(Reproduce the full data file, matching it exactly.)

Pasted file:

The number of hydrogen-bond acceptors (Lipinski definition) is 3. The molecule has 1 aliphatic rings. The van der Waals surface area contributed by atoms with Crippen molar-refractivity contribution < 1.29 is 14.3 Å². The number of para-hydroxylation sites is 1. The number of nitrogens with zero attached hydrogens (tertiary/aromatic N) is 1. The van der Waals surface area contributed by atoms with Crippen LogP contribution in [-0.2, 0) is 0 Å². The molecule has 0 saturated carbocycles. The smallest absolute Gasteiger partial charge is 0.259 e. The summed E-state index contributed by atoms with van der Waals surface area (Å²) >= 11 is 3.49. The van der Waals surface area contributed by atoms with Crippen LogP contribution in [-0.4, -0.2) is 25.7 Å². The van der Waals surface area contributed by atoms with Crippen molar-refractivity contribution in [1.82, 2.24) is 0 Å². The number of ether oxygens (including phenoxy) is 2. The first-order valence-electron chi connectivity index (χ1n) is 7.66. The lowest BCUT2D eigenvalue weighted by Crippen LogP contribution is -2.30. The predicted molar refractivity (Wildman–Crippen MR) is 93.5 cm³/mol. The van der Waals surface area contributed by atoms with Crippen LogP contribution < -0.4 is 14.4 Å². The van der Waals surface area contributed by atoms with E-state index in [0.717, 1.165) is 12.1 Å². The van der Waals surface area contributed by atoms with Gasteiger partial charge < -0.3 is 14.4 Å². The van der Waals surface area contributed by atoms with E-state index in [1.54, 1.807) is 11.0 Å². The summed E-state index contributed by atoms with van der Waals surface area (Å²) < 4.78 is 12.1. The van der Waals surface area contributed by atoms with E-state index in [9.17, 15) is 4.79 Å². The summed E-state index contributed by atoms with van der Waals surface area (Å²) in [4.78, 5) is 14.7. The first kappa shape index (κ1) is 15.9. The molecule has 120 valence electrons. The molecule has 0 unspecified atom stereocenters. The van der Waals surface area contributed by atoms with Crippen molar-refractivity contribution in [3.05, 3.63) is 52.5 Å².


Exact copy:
The number of hydrogen-bond acceptors (Lipinski definition) is 3. The molecule has 1 aliphatic rings. The van der Waals surface area contributed by atoms with Crippen molar-refractivity contribution < 1.29 is 14.3 Å². The number of para-hydroxylation sites is 1. The number of nitrogens with zero attached hydrogens (tertiary/aromatic N) is 1. The van der Waals surface area contributed by atoms with Crippen LogP contribution in [-0.2, 0) is 0 Å². The molecule has 0 saturated carbocycles. The smallest absolute Gasteiger partial charge is 0.259 e. The summed E-state index contributed by atoms with van der Waals surface area (Å²) >= 11 is 3.49. The van der Waals surface area contributed by atoms with Crippen LogP contribution in [-0.4, -0.2) is 25.7 Å². The van der Waals surface area contributed by atoms with Crippen molar-refractivity contribution in [1.82, 2.24) is 0 Å². The number of ether oxygens (including phenoxy) is 2. The first-order valence-electron chi connectivity index (χ1n) is 7.66. The lowest BCUT2D eigenvalue weighted by Crippen LogP contribution is -2.30. The predicted molar refractivity (Wildman–Crippen MR) is 93.5 cm³/mol. The van der Waals surface area contributed by atoms with Crippen LogP contribution < -0.4 is 14.4 Å². The van der Waals surface area contributed by atoms with E-state index in [0.717, 1.165) is 12.1 Å². The van der Waals surface area contributed by atoms with Gasteiger partial charge < -0.3 is 14.4 Å². The van der Waals surface area contributed by atoms with E-state index in [1.54, 1.807) is 11.0 Å². The summed E-state index contributed by atoms with van der Waals surface area (Å²) < 4.78 is 12.1. The van der Waals surface area contributed by atoms with E-state index in [9.17, 15) is 4.79 Å². The summed E-state index contributed by atoms with van der Waals surface area (Å²) in [4.78, 5) is 14.7. The first kappa shape index (κ1) is 15.9. The molecule has 120 valence electrons. The molecule has 0 unspecified atom stereocenters. The van der Waals surface area contributed by atoms with Crippen molar-refractivity contribution in [3.05, 3.63) is 52.5 Å².